January 16, 2021

This morning’s voyage to the Imaginal left me gutted.

Even though I was in the Imaginal almost as soon as I began meditating, it took me longer to settle because I was carrying around doubt about my experiences. I got an email from my Diamond Approach teacher which seemed to suggest that the realm I am visiting is different from the Essential Realm because the Essential Realm is universal and the one I am visiting, while certainly informed by Essence, is personal. I interpreted this to mean it’s in my head which didn’t help my confidence, although in retrospect I see he’s correct; the journeys I am taking have personal relevance to me and are not something that students of Inner Work would necessarily experience universally.


Anyway, because the experience of entering the Imaginal is so fantastical and such an affront to my rational mind, my confidence and trust in my experiences there is fragile and easily shaken. I spent the first half of my meditation questioning myself which diluted some of the impact. Fortunately, this nervousness and uncertainty dissipated by the midway point.


I started off standing on the top of a lighthouse looking out over a moonlit sea. The salt air had a tropical scent to it and I realized that I was not in a frozen, northern land but somewhere in the southern seas. I steadied myself on the railing of the lighthouse, trying to calm the butterflies in my stomach. Looking down, I noticed a motor boat was waiting for me and I descended the circular stair of the lighthouse, climbing aboard the craft and allowing it to take me across the sea. We headed directly towards the moon.


Eventually, a small island appeared on the horizon. It was mostly made out of mangroves with a few palm trees. The boat pulled ashore on a wide, white sand beach and I climbed out, sitting down on the beach and running my fingers through the sand. It was made up of bits of coral, shells and broken fragments of fishbones. 


I hadn’t been sitting there for long before I realized that something was sitting on the sand next to me. I looked over and saw it was a huge manatee, its weathered skin marred by countless scars. It was clearly old and had been through a lot...but it had survived.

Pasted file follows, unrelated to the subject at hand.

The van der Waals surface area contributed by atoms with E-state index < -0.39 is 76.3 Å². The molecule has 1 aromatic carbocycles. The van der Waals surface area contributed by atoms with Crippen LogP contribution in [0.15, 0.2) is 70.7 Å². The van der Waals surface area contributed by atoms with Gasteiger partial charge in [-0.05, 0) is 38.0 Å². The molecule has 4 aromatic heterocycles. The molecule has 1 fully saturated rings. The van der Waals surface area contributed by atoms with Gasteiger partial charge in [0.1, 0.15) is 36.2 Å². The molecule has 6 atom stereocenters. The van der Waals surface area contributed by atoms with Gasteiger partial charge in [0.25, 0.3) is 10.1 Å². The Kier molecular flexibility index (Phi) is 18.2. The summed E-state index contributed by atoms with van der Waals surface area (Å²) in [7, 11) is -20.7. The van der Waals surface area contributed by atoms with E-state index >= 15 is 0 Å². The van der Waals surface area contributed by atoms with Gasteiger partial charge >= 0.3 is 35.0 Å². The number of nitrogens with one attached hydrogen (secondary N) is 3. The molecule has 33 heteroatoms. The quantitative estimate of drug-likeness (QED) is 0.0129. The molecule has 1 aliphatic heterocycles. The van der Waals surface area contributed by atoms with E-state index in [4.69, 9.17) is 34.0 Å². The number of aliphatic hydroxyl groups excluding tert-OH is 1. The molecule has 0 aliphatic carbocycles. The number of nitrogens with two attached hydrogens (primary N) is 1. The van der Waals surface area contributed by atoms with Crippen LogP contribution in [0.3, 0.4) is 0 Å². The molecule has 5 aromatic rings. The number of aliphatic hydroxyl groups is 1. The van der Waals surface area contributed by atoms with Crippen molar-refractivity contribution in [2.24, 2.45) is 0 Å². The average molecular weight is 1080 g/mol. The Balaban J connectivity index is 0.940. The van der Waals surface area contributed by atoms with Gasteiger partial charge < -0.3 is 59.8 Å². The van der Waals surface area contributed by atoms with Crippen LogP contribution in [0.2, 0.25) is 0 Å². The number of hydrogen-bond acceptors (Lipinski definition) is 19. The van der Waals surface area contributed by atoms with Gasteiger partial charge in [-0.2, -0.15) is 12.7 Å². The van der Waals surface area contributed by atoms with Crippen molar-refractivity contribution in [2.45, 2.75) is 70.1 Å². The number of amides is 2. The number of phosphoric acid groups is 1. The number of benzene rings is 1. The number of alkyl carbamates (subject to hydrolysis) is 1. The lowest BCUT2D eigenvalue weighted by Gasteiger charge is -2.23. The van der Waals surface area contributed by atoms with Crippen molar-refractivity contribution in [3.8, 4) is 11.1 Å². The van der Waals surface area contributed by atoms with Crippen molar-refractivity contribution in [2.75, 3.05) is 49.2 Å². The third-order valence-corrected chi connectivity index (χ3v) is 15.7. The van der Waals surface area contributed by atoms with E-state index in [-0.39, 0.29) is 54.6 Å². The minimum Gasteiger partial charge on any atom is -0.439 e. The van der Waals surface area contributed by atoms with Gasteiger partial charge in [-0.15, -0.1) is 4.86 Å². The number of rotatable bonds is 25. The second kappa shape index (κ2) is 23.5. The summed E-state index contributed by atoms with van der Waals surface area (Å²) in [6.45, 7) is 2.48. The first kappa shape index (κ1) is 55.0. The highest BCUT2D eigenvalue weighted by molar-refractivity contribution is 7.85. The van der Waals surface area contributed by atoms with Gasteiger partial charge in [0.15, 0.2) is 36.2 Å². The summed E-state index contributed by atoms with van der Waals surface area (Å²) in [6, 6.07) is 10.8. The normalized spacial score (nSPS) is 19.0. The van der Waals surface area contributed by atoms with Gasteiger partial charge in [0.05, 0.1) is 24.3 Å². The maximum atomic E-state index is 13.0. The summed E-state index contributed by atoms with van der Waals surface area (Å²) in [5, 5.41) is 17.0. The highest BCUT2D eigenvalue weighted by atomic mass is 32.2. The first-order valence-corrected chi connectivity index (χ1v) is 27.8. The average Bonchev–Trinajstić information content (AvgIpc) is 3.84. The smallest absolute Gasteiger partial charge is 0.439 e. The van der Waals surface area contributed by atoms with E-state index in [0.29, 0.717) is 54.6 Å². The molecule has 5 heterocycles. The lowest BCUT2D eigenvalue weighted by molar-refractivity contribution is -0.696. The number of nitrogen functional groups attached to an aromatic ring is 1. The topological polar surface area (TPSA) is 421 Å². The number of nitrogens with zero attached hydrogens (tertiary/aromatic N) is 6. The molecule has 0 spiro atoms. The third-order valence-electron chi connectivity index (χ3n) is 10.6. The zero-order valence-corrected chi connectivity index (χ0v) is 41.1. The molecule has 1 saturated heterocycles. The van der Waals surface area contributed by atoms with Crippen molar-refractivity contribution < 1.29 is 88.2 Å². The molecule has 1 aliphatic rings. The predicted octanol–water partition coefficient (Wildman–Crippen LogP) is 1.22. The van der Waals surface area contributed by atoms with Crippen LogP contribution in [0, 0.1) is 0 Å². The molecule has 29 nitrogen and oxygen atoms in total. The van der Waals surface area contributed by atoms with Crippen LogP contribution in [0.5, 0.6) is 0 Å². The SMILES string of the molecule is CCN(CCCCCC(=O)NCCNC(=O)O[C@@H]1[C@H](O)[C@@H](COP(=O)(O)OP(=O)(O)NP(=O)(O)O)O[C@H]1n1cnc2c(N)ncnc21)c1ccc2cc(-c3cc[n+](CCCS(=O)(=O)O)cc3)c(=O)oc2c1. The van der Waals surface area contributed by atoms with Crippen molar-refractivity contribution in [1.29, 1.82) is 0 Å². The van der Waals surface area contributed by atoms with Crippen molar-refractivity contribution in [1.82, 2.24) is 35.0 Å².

I could tell that the manatee wasn’t really a manatee; it was a human soul pretending to be one. I turned to it and hugged my arms around its giant, soft neck and invited it to reveal itself to me. I assumed that this human/manatee was True Nature’s target here and that I had been sent to help it recover its memories and continue on its journey in the afterlife. It turned out that this wasn’t exactly true, however.


The manatee explained (wordlessly, of course) that it preferred its thick skin because it protected it from the vicissitudes of life. Being thick-skinned was its choice. In other words, it had purposely chosen this form but had never forgotten that it was human. I could tell the manatee wanted to show me something and followed it out into the sea. Once in the water, it allowed its manatee form to dissolve and he became a man. The man’s body glowed with golden light and he swam with confidence out into the surf before taking me beneath the surface. We swam together over the reefs, enjoying the schools of beautiful fish and other creatures drifting through the water. Eventually, we came to our destination.


It took me a while to realize what it was. At first, it looked like a sea cave. Its openings were black as midnight, unpenetrated by any light. (The waters around us glowed with the silvery light of the moon and some of the sea creatures swimming around us were bioluminescent.) The blackness got me curious because I could tell it wasn’t natural. I approached. The manatee man stayed back, waiting patiently.


As I neared the caves, I realized they weren’t caves at all but the remains of a sunken battleship. It had been underwater for so long that it was mostly covered with coral and bore little resemblance to a ship. I swam up to one of the pitch-black holes and peered inside before plunging inside.


The interior of the destroyed ship was so dark that I couldn’t see anything but I could feel countless shades of the dead sailors pressing against me. The water reeked of death and blood. Clearly, the occupants had died a horrible and fiery death before sinking to their watery grave. 


The further inside I went, the more I could ‘see’. The water was stained with blood and the floating corpses around me were bloated and contorted and mostly dismembered. I was drawn toward a fiery red glow that seemed to signify both the explosion that had destroyed the ship and the blood of the dead sailors. I swam up to the fire and contemplated it, realizing that it represented more than just blood and destruction; it also represented strength, hope and perseverance.